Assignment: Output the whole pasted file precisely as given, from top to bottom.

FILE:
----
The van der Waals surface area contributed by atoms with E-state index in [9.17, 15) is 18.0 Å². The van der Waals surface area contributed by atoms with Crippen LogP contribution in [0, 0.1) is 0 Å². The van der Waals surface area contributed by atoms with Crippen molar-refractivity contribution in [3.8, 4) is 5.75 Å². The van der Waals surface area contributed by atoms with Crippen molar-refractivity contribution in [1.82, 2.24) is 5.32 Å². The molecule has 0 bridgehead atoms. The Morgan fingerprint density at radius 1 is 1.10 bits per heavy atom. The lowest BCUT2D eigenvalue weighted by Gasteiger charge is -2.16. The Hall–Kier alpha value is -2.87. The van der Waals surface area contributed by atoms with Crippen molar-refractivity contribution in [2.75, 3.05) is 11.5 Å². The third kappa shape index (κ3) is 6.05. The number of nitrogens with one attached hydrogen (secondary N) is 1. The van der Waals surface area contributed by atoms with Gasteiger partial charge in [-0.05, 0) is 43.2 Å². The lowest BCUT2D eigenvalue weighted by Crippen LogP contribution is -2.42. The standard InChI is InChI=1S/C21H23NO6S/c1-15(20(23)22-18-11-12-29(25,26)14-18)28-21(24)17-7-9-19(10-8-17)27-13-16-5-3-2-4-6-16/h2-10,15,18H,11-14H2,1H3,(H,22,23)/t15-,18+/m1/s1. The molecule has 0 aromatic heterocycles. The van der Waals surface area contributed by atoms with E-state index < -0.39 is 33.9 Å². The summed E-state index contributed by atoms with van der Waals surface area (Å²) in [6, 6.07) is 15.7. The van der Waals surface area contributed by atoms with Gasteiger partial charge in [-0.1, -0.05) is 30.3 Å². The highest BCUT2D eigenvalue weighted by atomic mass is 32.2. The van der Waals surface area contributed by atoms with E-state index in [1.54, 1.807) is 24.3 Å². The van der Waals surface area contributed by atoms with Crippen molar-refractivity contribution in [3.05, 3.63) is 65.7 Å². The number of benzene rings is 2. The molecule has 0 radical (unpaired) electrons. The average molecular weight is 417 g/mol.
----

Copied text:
The van der Waals surface area contributed by atoms with E-state index in [9.17, 15) is 18.0 Å². The van der Waals surface area contributed by atoms with Crippen LogP contribution in [0, 0.1) is 0 Å². The van der Waals surface area contributed by atoms with Crippen molar-refractivity contribution in [3.8, 4) is 5.75 Å². The van der Waals surface area contributed by atoms with Crippen molar-refractivity contribution in [1.82, 2.24) is 5.32 Å². The molecule has 0 bridgehead atoms. The Morgan fingerprint density at radius 1 is 1.10 bits per heavy atom. The lowest BCUT2D eigenvalue weighted by Gasteiger charge is -2.16. The Hall–Kier alpha value is -2.87. The van der Waals surface area contributed by atoms with Crippen molar-refractivity contribution in [2.75, 3.05) is 11.5 Å². The third kappa shape index (κ3) is 6.05. The number of nitrogens with one attached hydrogen (secondary N) is 1. The van der Waals surface area contributed by atoms with Gasteiger partial charge in [-0.05, 0) is 43.2 Å². The lowest BCUT2D eigenvalue weighted by Crippen LogP contribution is -2.42. The standard InChI is InChI=1S/C21H23NO6S/c1-15(20(23)22-18-11-12-29(25,26)14-18)28-21(24)17-7-9-19(10-8-17)27-13-16-5-3-2-4-6-16/h2-10,15,18H,11-14H2,1H3,(H,22,23)/t15-,18+/m1/s1. The molecule has 0 aromatic heterocycles. The van der Waals surface area contributed by atoms with E-state index < -0.39 is 33.9 Å². The summed E-state index contributed by atoms with van der Waals surface area (Å²) in [6, 6.07) is 15.7. The van der Waals surface area contributed by atoms with Gasteiger partial charge in [-0.1, -0.05) is 30.3 Å². The highest BCUT2D eigenvalue weighted by atomic mass is 32.2. The van der Waals surface area contributed by atoms with E-state index in [1.54, 1.807) is 24.3 Å². The van der Waals surface area contributed by atoms with Crippen molar-refractivity contribution in [3.05, 3.63) is 65.7 Å². The number of benzene rings is 2. The molecule has 0 radical (unpaired) electrons. The average molecular weight is 417 g/mol.